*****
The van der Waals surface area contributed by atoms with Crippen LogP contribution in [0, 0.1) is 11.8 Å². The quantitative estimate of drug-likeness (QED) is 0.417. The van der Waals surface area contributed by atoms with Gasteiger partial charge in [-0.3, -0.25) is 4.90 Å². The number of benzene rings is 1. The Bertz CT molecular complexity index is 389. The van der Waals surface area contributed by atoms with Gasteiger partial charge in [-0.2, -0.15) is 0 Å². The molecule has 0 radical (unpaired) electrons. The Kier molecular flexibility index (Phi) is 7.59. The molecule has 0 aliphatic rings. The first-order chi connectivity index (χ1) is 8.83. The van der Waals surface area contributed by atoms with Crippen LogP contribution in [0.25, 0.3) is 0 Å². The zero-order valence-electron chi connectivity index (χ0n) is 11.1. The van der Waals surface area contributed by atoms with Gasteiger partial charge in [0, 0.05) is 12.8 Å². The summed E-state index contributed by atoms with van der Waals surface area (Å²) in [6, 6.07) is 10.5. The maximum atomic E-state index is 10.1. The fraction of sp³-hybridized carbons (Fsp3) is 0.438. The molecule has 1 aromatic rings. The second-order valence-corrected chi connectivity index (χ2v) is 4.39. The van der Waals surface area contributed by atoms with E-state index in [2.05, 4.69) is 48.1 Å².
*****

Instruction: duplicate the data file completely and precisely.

The van der Waals surface area contributed by atoms with Crippen LogP contribution in [0, 0.1) is 11.8 Å². The quantitative estimate of drug-likeness (QED) is 0.417. The van der Waals surface area contributed by atoms with Gasteiger partial charge in [-0.3, -0.25) is 4.90 Å². The number of benzene rings is 1. The Bertz CT molecular complexity index is 389. The van der Waals surface area contributed by atoms with Gasteiger partial charge in [-0.2, -0.15) is 0 Å². The molecule has 0 radical (unpaired) electrons. The Kier molecular flexibility index (Phi) is 7.59. The molecule has 0 aliphatic rings. The first-order chi connectivity index (χ1) is 8.83. The van der Waals surface area contributed by atoms with Crippen LogP contribution in [0.25, 0.3) is 0 Å². The zero-order valence-electron chi connectivity index (χ0n) is 11.1. The van der Waals surface area contributed by atoms with Gasteiger partial charge in [0, 0.05) is 12.8 Å². The summed E-state index contributed by atoms with van der Waals surface area (Å²) in [6, 6.07) is 10.5. The maximum atomic E-state index is 10.1. The fraction of sp³-hybridized carbons (Fsp3) is 0.438. The molecule has 1 aromatic rings. The second-order valence-corrected chi connectivity index (χ2v) is 4.39. The van der Waals surface area contributed by atoms with E-state index in [2.05, 4.69) is 48.1 Å².